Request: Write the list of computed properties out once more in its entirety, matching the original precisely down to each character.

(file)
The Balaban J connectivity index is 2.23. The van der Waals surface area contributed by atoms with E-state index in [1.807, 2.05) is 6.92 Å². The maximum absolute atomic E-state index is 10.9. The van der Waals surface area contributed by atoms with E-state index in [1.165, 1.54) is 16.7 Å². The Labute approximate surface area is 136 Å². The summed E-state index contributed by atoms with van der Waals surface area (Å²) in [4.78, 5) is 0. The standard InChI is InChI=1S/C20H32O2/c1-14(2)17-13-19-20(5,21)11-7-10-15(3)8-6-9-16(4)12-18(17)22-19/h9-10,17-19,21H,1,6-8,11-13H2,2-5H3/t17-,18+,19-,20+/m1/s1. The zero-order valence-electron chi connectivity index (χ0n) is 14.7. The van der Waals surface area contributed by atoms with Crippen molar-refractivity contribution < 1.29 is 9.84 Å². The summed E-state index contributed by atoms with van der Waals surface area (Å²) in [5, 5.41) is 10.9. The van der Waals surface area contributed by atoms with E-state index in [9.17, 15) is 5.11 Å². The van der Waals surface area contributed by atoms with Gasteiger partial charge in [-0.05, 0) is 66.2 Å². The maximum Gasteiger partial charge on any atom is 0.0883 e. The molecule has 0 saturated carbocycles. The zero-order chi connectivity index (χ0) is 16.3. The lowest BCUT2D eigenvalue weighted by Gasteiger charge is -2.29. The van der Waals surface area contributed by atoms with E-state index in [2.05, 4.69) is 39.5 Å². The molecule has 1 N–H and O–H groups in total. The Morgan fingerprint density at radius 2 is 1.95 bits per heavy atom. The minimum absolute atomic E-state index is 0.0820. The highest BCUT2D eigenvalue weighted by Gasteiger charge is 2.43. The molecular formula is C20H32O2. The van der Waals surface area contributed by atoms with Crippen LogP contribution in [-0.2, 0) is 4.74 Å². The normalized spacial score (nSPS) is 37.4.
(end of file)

The Balaban J connectivity index is 2.23. The van der Waals surface area contributed by atoms with E-state index in [1.807, 2.05) is 6.92 Å². The maximum absolute atomic E-state index is 10.9. The van der Waals surface area contributed by atoms with E-state index in [1.165, 1.54) is 16.7 Å². The Labute approximate surface area is 136 Å². The summed E-state index contributed by atoms with van der Waals surface area (Å²) in [4.78, 5) is 0. The standard InChI is InChI=1S/C20H32O2/c1-14(2)17-13-19-20(5,21)11-7-10-15(3)8-6-9-16(4)12-18(17)22-19/h9-10,17-19,21H,1,6-8,11-13H2,2-5H3/t17-,18+,19-,20+/m1/s1. The zero-order valence-electron chi connectivity index (χ0n) is 14.7. The van der Waals surface area contributed by atoms with Crippen molar-refractivity contribution < 1.29 is 9.84 Å². The summed E-state index contributed by atoms with van der Waals surface area (Å²) in [5, 5.41) is 10.9. The van der Waals surface area contributed by atoms with E-state index in [9.17, 15) is 5.11 Å². The van der Waals surface area contributed by atoms with Gasteiger partial charge in [-0.05, 0) is 66.2 Å². The maximum Gasteiger partial charge on any atom is 0.0883 e. The molecule has 0 saturated carbocycles. The zero-order chi connectivity index (χ0) is 16.3. The lowest BCUT2D eigenvalue weighted by Gasteiger charge is -2.29. The van der Waals surface area contributed by atoms with E-state index in [2.05, 4.69) is 39.5 Å². The molecule has 1 N–H and O–H groups in total. The Morgan fingerprint density at radius 2 is 1.95 bits per heavy atom. The minimum absolute atomic E-state index is 0.0820. The highest BCUT2D eigenvalue weighted by Gasteiger charge is 2.43. The molecular formula is C20H32O2. The van der Waals surface area contributed by atoms with Crippen LogP contribution in [-0.2, 0) is 4.74 Å². The normalized spacial score (nSPS) is 37.4.